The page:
Last November, I had some business in Ethiopia, but I went a couple of days early. We know much about the influence of Ethiopia on the Rastafarians. I was curious to see the impact of the Rastafarian movement on Ethiopia. Rastafarians encourage their followers to pick up and head to Ethiopia, to repatriate. Underneath reggae’s cool backbeat rhythms are endless messages to get thee back to Zion. Billions of dollars worth of that message have been repeated over and over, all around the planet, for the past 40 years. With more than a million Rastafarians in the world now, shouldn’t Ethiopia be teeming with Rastas?
Well, “teeming” isn’t quite the word, but there is a thriving community. In 1948, Haile Selassie made a substantial land grant to accommodate, for free, any Caribbean of African descent who wanted to “come home.” A wave of Rastafarian settlers in the late 60s made that community come alive. The land grant was in a village called Shashemane, deep in the beautiful Rift Valley, a six-hour drive south from Addis Ababa, the capital. I got a car and headed down.
Ethiopia these days is very much a country on the move. Once synonymous with famine (think Live Aid), it now has one of the fastest-growing economies in Africa. People in the capital told me that the Rasta settlement in Shashemane was today a bit of a tourist attraction for middle-class Ethiopians. Ethiopia has been through a lot of changes in the last 40 years. Haile Selassie and the monarchy were overthrown in a violent communist coup in 1974. That new regime, called the Derg, fell to rebels, in 1991, and then a new federal republic was declared in 1994. Anything connected to Selassie fell out of favor, and Shashemane endured some tough decades. Much of the land grant was reclaimed. Still, hardcore settlers hung on, and although the number of new arrivals diminished, immigration continued. I wondered if this Jamaican outpost had now become some sort of dreadlocked attraction for day-tripping sightseers—the African equivalent of Amish country.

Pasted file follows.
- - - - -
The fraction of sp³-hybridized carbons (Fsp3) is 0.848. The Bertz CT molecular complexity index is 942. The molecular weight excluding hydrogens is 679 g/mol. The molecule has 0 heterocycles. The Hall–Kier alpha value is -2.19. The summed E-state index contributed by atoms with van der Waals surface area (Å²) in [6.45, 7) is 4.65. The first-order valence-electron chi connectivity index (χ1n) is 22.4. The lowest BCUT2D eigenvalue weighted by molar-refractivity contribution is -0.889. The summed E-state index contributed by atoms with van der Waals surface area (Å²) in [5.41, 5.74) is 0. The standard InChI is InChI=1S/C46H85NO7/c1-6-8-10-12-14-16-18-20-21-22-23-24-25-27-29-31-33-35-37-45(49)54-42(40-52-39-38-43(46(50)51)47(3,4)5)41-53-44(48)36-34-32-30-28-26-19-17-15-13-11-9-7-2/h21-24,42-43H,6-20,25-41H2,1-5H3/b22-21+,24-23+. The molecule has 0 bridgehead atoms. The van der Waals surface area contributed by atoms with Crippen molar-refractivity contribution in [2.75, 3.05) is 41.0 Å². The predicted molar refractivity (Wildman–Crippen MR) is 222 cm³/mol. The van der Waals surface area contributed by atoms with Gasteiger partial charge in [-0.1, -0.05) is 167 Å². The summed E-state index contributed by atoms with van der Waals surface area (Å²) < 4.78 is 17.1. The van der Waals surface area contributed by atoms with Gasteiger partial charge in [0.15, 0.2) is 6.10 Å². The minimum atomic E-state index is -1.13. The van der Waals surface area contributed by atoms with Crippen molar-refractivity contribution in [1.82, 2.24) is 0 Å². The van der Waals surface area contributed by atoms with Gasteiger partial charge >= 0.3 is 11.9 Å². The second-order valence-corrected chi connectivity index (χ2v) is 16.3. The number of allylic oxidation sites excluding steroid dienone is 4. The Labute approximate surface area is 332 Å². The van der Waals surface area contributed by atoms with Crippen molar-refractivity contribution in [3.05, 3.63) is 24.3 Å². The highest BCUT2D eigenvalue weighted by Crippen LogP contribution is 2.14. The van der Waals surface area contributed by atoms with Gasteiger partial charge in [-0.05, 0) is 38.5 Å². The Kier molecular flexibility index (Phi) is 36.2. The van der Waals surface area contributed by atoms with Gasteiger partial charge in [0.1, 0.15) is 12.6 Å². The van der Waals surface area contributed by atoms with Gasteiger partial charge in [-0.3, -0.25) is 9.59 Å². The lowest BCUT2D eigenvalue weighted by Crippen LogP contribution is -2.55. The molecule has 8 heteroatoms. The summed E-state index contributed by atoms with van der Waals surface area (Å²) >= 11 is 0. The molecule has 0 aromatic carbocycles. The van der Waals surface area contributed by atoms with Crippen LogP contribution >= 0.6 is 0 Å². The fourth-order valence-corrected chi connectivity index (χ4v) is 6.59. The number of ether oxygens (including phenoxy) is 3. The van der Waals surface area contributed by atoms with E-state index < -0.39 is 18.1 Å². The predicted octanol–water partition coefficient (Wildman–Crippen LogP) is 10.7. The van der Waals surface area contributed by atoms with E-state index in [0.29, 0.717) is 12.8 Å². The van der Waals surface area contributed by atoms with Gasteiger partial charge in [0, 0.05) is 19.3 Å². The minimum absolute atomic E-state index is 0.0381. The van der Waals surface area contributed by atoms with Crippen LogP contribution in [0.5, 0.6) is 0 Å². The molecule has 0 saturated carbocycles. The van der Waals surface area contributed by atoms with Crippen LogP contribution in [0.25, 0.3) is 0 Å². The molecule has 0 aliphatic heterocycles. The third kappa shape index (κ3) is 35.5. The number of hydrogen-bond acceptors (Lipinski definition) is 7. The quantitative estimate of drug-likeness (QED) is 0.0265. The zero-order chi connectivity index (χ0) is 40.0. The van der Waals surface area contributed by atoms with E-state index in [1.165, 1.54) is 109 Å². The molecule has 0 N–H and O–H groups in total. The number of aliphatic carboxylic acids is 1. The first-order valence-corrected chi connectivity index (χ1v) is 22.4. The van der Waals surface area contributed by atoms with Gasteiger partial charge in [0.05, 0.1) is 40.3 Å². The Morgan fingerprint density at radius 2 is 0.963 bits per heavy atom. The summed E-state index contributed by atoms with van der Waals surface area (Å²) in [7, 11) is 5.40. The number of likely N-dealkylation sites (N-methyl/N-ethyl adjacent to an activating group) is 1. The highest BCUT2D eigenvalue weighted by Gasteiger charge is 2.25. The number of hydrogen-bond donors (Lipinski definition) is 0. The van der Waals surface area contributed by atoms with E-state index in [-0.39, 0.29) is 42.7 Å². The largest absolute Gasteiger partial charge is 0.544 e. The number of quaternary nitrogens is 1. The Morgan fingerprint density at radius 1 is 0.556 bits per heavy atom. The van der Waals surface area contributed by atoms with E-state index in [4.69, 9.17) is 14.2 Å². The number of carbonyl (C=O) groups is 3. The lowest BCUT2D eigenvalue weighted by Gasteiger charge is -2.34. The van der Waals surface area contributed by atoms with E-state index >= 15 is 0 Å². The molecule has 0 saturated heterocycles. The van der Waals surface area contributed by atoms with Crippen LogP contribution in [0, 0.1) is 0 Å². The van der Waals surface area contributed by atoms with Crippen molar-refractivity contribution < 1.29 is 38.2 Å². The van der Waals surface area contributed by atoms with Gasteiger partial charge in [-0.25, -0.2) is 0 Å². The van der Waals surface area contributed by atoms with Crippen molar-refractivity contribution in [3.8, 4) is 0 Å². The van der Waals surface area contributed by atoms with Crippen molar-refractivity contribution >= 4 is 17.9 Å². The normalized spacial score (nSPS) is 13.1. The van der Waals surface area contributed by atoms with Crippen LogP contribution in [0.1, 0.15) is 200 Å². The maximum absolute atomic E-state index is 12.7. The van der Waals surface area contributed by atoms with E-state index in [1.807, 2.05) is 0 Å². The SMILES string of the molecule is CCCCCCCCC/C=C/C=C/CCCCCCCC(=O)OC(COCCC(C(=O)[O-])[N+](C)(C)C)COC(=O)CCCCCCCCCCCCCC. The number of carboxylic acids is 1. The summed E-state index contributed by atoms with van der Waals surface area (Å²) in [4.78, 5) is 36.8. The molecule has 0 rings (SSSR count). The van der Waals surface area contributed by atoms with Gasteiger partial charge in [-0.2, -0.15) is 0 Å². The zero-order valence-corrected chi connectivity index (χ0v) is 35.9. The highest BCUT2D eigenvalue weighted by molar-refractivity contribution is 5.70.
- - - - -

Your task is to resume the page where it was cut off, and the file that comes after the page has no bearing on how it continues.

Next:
The road south out of Addis was initially rough and congested with belching Chinese dump trucks, but it soon opened up to a clear new highway. Traffic thinned to mostly just donkey carts, the occasional cattle herd, and the constant stream of pedestrians you see on African roads. It was a stunning drive and got better as we went along. The sky was clear blue, expansive, and dotted with striking cumulus-cloud formations. We drove on past beautiful lakes. The scenery got progressively more verdant, almost tropical. A few miles outside of Shashemane, I saw a sign with Bob Marley’s image and the red, yellow, and green Rasta colors.